The database for estimating poverty has been the National Sample Survey Rounds on Consumer Expenditure, which take the household as the sampling unit and carry out large sample surveys every five years, with smaller samples being canvassed in the intervening years. These reports present the distribution of people and average expenditure by monthly per capita expenditure groups; they also present the calorie intake per capita per diem by expenditure groups, though the latter tabulations have been released after a considerable time lag, in the past. They also note the quantities of food items actually purchased by sample households (as well as farm-produced food items retained for consumption by farmers). These are valued at the prevailing prices, and added to expenditure on non-food items to give the total monthly per capita expenditure (‘Poverty and Neo-Liberalism in India’ by Utsa Patnaik. Accessed on December 9, 2008).
In accordance with the poverty estimates for 2004-5, the Planning Commission noted that poverty in India was dropping. It says the URP-Consumption distribution data of the 61st round yields a poverty ratio of 28.3% in rural areas, 25.7% in urban areas and 27.5% for the country as a whole, in 2004-5. India’s countrywide poverty line is worked out from the expenditure class-wise distribution of people (based on URP consumption, that is, consumption data collected from a 30-day recall period for all items) and the poverty ratio at the all-India level. These estimates have already been challenged by civil society; the Tendulkar Committee showed a significant 10% increase in the figures.
The Planning Commission estimates that in Madhya Pradesh, a rural family spending Rs 327.78 per person per month would be considered poor, while the cost for any urban family would be Rs 570.15. In other words, a person spending anything more than Rs 11 every day in a village, or Rs 19 in an urban area, would not be identified as poor and would not be eligible for relief under poverty eradication programmes. At a country level, the poverty line represents the expenditure level of Rs 356.30 in rural areas and Rs 538.60 in urban areas, per person per month.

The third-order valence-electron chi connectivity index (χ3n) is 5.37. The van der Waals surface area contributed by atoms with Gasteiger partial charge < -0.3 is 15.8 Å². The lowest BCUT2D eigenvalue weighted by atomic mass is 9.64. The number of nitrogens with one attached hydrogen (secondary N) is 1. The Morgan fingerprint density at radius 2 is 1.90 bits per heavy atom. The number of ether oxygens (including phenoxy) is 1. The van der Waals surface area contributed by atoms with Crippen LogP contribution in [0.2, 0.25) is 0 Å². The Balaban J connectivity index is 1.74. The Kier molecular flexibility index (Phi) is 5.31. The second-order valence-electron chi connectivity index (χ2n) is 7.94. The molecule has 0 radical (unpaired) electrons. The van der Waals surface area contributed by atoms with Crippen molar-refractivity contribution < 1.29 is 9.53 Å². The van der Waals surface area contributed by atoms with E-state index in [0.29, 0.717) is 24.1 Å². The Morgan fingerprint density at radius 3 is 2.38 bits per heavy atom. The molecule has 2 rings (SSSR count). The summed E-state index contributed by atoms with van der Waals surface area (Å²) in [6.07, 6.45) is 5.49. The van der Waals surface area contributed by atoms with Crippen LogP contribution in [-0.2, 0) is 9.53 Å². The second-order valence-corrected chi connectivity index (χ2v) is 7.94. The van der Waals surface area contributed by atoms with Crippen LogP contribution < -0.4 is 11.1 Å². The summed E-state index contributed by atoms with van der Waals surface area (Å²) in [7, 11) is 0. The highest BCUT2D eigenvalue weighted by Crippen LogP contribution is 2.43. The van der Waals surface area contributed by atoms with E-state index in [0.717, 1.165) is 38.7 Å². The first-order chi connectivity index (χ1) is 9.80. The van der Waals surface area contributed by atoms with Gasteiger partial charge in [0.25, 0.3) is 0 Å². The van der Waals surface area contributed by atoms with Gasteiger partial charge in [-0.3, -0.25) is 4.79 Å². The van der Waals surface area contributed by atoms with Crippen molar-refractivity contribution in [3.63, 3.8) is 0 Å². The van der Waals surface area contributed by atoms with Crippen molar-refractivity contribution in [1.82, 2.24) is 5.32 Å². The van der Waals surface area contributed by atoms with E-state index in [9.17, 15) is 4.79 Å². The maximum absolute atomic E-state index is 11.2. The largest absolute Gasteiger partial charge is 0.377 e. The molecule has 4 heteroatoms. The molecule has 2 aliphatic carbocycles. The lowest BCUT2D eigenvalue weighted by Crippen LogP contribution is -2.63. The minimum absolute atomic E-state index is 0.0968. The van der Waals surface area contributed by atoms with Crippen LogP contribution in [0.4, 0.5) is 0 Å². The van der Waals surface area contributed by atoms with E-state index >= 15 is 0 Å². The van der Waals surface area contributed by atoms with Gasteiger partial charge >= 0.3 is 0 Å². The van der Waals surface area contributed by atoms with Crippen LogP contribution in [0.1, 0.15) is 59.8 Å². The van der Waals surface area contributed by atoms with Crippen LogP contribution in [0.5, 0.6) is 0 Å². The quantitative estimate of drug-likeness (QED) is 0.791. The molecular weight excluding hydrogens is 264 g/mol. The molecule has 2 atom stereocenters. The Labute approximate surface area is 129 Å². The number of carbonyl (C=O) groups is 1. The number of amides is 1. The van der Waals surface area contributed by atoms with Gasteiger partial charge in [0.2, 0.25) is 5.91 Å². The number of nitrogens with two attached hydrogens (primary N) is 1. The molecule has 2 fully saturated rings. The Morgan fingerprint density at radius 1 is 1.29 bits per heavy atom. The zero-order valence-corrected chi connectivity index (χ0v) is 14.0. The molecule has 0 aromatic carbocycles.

Challenges within BPL
Whether non-accountability stems from or is a cause of corruption is debatable. Non-accountability and corruption, while different, are inter-related. It is like the eternal question of which came first: the chicken or the egg. It seems that non-accountability has been shaped in such a manner as to protect corruption.
Corruption does not merely refer to cases of government officials skimming off money for their own benefit. It includes cases where systems do not work well and ordinary people are left with no option but to offer bribes for medicines or any licences they may need.
State-patronised corruption can be seen in situations where the state takes a negative view of marginalised and deprived sections of society and adopts growth-based development policies by sheltering private and corporate sectors and squeezing public resources to provide benefit to them. These policies have little to do with welfare or equality. As a result, 100 corporate families (in a country of 27 crore  families) now control 25% of India’s GDP.